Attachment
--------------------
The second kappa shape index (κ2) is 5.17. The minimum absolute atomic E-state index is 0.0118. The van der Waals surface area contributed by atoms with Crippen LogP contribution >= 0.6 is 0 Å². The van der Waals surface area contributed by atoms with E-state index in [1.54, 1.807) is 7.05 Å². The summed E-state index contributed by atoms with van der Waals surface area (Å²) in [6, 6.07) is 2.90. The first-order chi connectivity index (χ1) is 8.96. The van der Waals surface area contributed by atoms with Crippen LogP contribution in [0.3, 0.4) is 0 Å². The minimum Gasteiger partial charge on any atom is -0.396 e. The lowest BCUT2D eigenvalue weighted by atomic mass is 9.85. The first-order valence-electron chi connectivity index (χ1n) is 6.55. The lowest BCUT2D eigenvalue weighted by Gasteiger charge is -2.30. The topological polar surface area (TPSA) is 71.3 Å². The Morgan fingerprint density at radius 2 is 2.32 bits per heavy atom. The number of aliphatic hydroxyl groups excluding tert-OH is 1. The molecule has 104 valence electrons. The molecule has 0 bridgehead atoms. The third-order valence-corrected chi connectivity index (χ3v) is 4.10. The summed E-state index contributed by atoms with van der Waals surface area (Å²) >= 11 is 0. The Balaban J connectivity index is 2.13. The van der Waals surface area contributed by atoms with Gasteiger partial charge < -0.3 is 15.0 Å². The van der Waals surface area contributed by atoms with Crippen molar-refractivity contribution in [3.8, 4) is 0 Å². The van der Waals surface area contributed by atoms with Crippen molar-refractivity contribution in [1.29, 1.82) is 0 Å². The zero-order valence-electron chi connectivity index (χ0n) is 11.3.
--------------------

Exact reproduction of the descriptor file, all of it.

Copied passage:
The second kappa shape index (κ2) is 5.17. The minimum absolute atomic E-state index is 0.0118. The van der Waals surface area contributed by atoms with Crippen LogP contribution >= 0.6 is 0 Å². The van der Waals surface area contributed by atoms with E-state index in [1.54, 1.807) is 7.05 Å². The summed E-state index contributed by atoms with van der Waals surface area (Å²) in [6, 6.07) is 2.90. The first-order chi connectivity index (χ1) is 8.96. The van der Waals surface area contributed by atoms with Crippen LogP contribution in [0.3, 0.4) is 0 Å². The minimum Gasteiger partial charge on any atom is -0.396 e. The lowest BCUT2D eigenvalue weighted by atomic mass is 9.85. The first-order valence-electron chi connectivity index (χ1n) is 6.55. The lowest BCUT2D eigenvalue weighted by Gasteiger charge is -2.30. The topological polar surface area (TPSA) is 71.3 Å². The Morgan fingerprint density at radius 2 is 2.32 bits per heavy atom. The number of aliphatic hydroxyl groups excluding tert-OH is 1. The molecule has 104 valence electrons. The molecule has 0 bridgehead atoms. The third-order valence-corrected chi connectivity index (χ3v) is 4.10. The summed E-state index contributed by atoms with van der Waals surface area (Å²) >= 11 is 0. The Balaban J connectivity index is 2.13. The van der Waals surface area contributed by atoms with Gasteiger partial charge < -0.3 is 15.0 Å². The van der Waals surface area contributed by atoms with Crippen molar-refractivity contribution in [3.8, 4) is 0 Å². The van der Waals surface area contributed by atoms with Crippen molar-refractivity contribution in [1.29, 1.82) is 0 Å². The zero-order valence-electron chi connectivity index (χ0n) is 11.3.